‘We were also at pains to point out that not all private sector landlords are bad landlords. They are a minority - but there are still a significant number, and migrants are finding the worst of the bad, small minority,’ explains Mr Perry, who wrote both of the network’s reports.
In Wolverhampton, it’s apparent that some of EU caseworker Ms Toporowska-Jassal’s clients have fallen prey to the local area’s most exploitative landlords.
Often finding somewhere to live through friends, or employers and agents who get them work, thus avoiding conventional channels such as local authorities and letting agents, recent migrants can have low expectations when it comes to the standard of their accommodation.
‘Some migrants want to settle down, others are only here for six months. They’re less concerned about their accommodation, they just want to minimise their rents,’ says Mr Perry.
It’s not often the physical condition of their homes that forces individuals to seek advice - it’s other, much more devious forms of exploitation. ‘They don’t come here and say there are too many people living in one room - that problem, or the mould or rats, comes later,’ states Ms Toporowska-Jassal.
‘A landlord is not going to give tenancy agreements if there are 10 people living in the house [and it is therefore clearly overcrowded] - he will not want them to be traceable,’ she explains.
‘People who do not have a tenancy agreement are not entitled to housing benefit. Sometimes the landlord may themselves be claiming housing benefit, stating that they live at the property alone.’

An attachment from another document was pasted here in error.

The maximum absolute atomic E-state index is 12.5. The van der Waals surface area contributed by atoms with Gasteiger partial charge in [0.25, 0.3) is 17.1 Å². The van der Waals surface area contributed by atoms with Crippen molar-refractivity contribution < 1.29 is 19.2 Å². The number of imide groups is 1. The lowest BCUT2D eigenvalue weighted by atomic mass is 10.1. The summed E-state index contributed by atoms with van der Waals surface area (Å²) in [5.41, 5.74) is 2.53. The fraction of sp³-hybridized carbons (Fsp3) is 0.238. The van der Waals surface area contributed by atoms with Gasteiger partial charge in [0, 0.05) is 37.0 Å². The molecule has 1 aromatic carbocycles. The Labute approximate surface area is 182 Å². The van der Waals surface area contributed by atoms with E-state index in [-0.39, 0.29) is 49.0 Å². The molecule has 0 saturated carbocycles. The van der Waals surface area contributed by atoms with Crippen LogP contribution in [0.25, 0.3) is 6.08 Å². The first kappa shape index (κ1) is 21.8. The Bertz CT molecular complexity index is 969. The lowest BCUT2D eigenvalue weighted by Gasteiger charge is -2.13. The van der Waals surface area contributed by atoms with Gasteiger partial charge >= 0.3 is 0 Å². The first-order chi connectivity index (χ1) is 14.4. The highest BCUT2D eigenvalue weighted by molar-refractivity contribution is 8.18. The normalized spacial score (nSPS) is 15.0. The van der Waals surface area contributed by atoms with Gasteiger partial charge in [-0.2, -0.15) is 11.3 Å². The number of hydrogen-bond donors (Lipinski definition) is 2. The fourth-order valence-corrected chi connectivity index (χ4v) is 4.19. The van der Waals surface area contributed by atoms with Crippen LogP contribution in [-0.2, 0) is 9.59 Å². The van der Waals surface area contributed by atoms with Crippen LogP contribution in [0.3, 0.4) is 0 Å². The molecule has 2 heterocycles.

As in Anastazia’s case, landlords can keep their tenants hidden by intercepting documents that may lead to the authorities identifying their home as a house in multiple occupation, or cracking down on them for benefit fraud.
Often Ms Toporowska-Jassal’s clients ‘let their landlord treat them like that’. ‘Because of their life situation, because they can’t speak English, they think they can’t expect too much,’ she says.
The most unscrupulous landlords also take advantage of migrant tenants’ ignorance of the system and lack of English by putting their names on household accounts, such as insurance policies, council tax or TV licenses, so they are culpable when bills aren’t paid.
‘The first they know about it is when they receive a letter, sometimes from a debt collector,’ says Ms Toporowska-Jassal. ‘They are scared - they don’t know what it is.’
Karina, 21, who has a wide smile and dyed red hair, has come to the centre on behalf of her boyfriend who recently received a £500 council tax bill for a property he left more than a year ago. They met at college in Latvia, Karina explains, but he moved over here first, living in a five-bedroom house with 19 other tenants, their landlords and their two children, in Bracknell, Berkshire.